One more: what about A League of Their Own?

  4. “A League of Your Own” is not a sports movie because women can’t play baseball. But I’d never stop anyone from liking it for their own reasons.

    Also: “Miracle” is a good add. Should have been on the list. Guess I was trying too hard to avoid the famous ones. Same goes for “The Natural.” I get the same feeling you describe in the final scene, magic bat or no. I had The Natural where Pastime now is but replaced it due to magic bat, etc.

    Mrs. Deerhound also loves Hoosiers. I won’t criticize other than to say some movies –Titans, Rudy, and Hoosiers, for example — fell off my list because they’re just not true, meaning they’re not what really happened. Blindside may also be more true than most. But there’s hardly any football in it. Left tackles do not a sports movie make.

    Do you still want to talk about “League of Your Own”? Okay with me. Just make sure you use sevent times more words than you usually would, and make sure to give up as soon as you get behind. That would perfectly reflect the experience of MLB when they tried to add a Class D minor league women’s team a few years back. They wound up losing every game they played to college alumni teams, including their bald old goats in the outfield. Women can’t play baseball. A far more important point than “There’s no crying in baseball.” Sorry if that busts any bubbles.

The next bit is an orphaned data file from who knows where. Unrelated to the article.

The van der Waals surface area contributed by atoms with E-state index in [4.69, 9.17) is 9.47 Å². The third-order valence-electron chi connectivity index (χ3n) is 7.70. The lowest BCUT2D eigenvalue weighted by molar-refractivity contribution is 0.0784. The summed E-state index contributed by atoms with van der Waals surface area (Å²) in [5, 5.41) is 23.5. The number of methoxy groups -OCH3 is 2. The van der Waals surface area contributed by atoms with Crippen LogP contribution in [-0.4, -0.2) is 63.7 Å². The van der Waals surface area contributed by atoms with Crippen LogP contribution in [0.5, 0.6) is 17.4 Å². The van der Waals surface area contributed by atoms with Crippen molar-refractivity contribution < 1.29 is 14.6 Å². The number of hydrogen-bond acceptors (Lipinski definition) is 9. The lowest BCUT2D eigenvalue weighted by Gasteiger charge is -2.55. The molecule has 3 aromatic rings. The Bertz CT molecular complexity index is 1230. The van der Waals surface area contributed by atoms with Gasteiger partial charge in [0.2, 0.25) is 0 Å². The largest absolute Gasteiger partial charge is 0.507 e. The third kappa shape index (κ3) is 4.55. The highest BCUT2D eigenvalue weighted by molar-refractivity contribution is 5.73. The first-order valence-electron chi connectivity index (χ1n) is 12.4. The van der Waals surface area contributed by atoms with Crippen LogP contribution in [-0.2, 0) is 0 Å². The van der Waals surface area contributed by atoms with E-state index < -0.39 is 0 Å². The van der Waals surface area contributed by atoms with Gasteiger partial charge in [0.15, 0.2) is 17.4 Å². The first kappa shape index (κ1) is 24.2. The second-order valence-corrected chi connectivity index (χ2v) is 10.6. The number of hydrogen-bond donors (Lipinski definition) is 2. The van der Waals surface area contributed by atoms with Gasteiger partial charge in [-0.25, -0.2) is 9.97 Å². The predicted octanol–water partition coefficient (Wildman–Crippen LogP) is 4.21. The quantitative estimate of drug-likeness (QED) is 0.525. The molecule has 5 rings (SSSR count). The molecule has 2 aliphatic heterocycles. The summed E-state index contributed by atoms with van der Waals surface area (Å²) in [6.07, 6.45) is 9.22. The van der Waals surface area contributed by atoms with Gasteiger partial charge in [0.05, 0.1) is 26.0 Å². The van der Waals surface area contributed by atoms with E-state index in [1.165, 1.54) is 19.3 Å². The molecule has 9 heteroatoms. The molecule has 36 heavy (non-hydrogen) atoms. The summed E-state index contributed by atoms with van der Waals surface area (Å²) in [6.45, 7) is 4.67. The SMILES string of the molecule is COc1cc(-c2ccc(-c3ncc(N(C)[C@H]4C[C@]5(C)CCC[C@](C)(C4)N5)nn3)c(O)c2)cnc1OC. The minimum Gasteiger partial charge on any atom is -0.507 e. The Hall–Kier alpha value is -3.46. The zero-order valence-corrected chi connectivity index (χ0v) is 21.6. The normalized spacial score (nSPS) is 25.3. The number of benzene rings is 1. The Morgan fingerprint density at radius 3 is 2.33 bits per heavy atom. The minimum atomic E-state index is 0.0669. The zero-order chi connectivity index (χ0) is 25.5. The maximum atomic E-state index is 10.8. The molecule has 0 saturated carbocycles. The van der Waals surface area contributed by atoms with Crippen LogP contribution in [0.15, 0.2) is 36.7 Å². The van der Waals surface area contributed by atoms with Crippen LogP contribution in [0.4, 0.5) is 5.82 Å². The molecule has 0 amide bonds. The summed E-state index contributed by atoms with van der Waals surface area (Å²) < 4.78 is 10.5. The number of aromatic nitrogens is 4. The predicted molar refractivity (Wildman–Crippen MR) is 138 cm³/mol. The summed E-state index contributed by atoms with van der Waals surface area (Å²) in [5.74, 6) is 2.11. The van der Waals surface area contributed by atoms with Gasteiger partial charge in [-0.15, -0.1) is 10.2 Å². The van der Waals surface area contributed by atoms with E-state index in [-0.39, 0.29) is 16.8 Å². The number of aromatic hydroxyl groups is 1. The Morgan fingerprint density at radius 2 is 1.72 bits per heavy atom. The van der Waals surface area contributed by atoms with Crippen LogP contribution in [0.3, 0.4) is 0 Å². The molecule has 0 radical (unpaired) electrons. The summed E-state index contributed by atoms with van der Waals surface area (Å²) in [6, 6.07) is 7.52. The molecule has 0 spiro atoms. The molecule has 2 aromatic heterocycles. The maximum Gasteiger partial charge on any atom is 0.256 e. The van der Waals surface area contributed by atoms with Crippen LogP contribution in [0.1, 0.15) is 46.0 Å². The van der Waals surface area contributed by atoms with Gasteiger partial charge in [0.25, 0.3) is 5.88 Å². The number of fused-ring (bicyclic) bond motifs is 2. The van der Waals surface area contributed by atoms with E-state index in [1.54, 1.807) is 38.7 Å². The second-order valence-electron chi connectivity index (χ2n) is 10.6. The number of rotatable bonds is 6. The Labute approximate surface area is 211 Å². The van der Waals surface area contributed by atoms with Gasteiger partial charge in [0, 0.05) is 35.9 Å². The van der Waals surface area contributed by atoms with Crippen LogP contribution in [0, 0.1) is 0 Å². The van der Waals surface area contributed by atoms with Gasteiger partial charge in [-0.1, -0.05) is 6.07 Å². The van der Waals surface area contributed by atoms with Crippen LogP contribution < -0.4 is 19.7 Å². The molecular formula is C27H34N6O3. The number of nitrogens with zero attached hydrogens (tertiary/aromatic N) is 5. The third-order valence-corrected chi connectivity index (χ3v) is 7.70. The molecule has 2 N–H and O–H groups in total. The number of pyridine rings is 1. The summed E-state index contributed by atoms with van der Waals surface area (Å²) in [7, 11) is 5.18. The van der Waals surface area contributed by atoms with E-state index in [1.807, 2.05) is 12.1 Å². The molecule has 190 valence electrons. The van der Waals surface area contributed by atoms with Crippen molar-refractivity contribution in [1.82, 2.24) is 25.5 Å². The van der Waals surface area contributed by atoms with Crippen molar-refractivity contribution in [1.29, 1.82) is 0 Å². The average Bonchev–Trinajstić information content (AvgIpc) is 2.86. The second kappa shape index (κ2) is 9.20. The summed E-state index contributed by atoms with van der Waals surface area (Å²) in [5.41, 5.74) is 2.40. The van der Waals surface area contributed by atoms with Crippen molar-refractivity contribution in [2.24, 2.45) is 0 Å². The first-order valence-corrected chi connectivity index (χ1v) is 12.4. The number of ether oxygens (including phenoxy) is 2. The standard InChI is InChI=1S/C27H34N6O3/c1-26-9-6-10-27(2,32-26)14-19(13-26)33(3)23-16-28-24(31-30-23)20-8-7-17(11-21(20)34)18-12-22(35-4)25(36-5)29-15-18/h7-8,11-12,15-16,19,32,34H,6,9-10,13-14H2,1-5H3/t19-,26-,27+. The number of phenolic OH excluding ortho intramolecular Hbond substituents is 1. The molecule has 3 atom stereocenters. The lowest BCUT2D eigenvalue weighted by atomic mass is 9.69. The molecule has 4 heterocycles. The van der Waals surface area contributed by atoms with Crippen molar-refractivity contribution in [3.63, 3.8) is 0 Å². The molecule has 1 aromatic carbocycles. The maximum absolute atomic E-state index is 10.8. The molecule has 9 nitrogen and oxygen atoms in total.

5. I’m not saying there couldn’t be a great women’s softball movie. There could be. Just hasn’t happened yet.

    I also loved “Soul Surfer.” But God’s honest truth: so far, I’ve been totally unable to convince my wife to see it. Not a good sign for a sports movie, eh?

  6. I certainly don’t want to be put in the position of defending A League of Their Own! Just kindling for the conversation. What women’s sport could make a good sports movie? World Cup Soccer, maybe, except soccer is just the dullest sport. I’d say beach volleyball, but the line would be too fine for Hollywood to walk, I think.

    I came to remember Chariots of Fire, a bonding movie between me and my grandfather and one of the first grown up movies I watched as a boy. Liddell’s story as a missionary after the Olympic glory was inspirational to me as well.